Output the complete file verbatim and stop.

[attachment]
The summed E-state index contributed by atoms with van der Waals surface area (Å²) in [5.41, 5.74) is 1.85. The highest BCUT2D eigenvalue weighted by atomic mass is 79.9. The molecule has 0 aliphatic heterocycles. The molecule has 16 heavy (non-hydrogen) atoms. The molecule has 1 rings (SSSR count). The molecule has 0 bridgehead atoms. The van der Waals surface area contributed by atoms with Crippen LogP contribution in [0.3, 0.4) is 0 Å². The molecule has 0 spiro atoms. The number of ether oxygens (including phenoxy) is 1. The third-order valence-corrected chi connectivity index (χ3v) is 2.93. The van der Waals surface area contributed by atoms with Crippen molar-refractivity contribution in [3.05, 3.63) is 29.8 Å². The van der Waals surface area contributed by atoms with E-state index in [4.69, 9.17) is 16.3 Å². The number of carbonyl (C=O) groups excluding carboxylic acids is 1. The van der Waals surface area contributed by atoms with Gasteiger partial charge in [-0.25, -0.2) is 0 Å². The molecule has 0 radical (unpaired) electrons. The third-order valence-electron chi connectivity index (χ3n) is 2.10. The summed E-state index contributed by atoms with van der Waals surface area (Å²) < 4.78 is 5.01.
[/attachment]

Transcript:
The summed E-state index contributed by atoms with van der Waals surface area (Å²) in [5.41, 5.74) is 1.85. The highest BCUT2D eigenvalue weighted by atomic mass is 79.9. The molecule has 0 aliphatic heterocycles. The molecule has 16 heavy (non-hydrogen) atoms. The molecule has 1 rings (SSSR count). The molecule has 0 bridgehead atoms. The van der Waals surface area contributed by atoms with Crippen LogP contribution in [0.3, 0.4) is 0 Å². The molecule has 0 spiro atoms. The number of ether oxygens (including phenoxy) is 1. The third-order valence-corrected chi connectivity index (χ3v) is 2.93. The van der Waals surface area contributed by atoms with Crippen molar-refractivity contribution in [3.05, 3.63) is 29.8 Å². The van der Waals surface area contributed by atoms with E-state index in [4.69, 9.17) is 16.3 Å². The number of carbonyl (C=O) groups excluding carboxylic acids is 1. The van der Waals surface area contributed by atoms with Gasteiger partial charge in [-0.25, -0.2) is 0 Å². The molecule has 0 radical (unpaired) electrons. The third-order valence-electron chi connectivity index (χ3n) is 2.10. The summed E-state index contributed by atoms with van der Waals surface area (Å²) < 4.78 is 5.01.